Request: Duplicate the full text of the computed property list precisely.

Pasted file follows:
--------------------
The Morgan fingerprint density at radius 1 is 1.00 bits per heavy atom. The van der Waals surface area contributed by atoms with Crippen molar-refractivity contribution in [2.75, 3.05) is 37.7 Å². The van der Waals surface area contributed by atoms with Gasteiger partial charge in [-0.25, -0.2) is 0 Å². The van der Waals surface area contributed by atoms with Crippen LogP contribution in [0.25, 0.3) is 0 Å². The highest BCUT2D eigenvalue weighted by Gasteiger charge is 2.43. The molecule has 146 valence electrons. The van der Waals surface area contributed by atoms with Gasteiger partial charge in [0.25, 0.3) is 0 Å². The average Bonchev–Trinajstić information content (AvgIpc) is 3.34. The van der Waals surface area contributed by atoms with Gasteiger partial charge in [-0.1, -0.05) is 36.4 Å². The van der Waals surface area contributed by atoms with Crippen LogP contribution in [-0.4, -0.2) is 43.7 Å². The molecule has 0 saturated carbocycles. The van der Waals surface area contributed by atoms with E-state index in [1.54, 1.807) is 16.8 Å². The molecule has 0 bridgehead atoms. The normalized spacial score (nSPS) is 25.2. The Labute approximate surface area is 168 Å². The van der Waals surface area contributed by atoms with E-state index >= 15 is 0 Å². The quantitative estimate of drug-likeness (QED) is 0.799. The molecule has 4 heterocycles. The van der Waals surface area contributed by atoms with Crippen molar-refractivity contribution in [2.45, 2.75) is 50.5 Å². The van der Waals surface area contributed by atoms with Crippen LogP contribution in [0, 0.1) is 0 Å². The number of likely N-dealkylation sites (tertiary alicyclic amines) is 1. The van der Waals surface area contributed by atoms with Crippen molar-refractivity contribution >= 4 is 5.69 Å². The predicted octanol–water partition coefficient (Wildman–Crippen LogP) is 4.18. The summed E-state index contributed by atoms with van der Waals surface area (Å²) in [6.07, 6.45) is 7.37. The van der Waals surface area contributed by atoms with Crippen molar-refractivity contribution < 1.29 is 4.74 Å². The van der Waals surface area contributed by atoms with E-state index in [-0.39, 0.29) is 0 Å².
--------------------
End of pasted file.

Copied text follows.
The Morgan fingerprint density at radius 1 is 1.00 bits per heavy atom. The van der Waals surface area contributed by atoms with Crippen molar-refractivity contribution in [2.75, 3.05) is 37.7 Å². The van der Waals surface area contributed by atoms with Gasteiger partial charge in [-0.25, -0.2) is 0 Å². The van der Waals surface area contributed by atoms with Crippen LogP contribution in [0.25, 0.3) is 0 Å². The highest BCUT2D eigenvalue weighted by Gasteiger charge is 2.43. The molecule has 146 valence electrons. The van der Waals surface area contributed by atoms with Gasteiger partial charge in [0.25, 0.3) is 0 Å². The average Bonchev–Trinajstić information content (AvgIpc) is 3.34. The van der Waals surface area contributed by atoms with Gasteiger partial charge in [-0.1, -0.05) is 36.4 Å². The van der Waals surface area contributed by atoms with Crippen LogP contribution in [-0.4, -0.2) is 43.7 Å². The molecule has 0 saturated carbocycles. The van der Waals surface area contributed by atoms with E-state index in [1.54, 1.807) is 16.8 Å². The molecule has 0 bridgehead atoms. The normalized spacial score (nSPS) is 25.2. The Labute approximate surface area is 168 Å². The van der Waals surface area contributed by atoms with E-state index >= 15 is 0 Å². The quantitative estimate of drug-likeness (QED) is 0.799. The molecule has 4 heterocycles. The van der Waals surface area contributed by atoms with Crippen molar-refractivity contribution in [2.45, 2.75) is 50.5 Å². The van der Waals surface area contributed by atoms with Crippen LogP contribution in [0, 0.1) is 0 Å². The number of likely N-dealkylation sites (tertiary alicyclic amines) is 1. The van der Waals surface area contributed by atoms with Crippen molar-refractivity contribution >= 4 is 5.69 Å². The predicted octanol–water partition coefficient (Wildman–Crippen LogP) is 4.18. The summed E-state index contributed by atoms with van der Waals surface area (Å²) in [6.07, 6.45) is 7.37. The van der Waals surface area contributed by atoms with Crippen molar-refractivity contribution < 1.29 is 4.74 Å². The van der Waals surface area contributed by atoms with E-state index in [-0.39, 0.29) is 0 Å².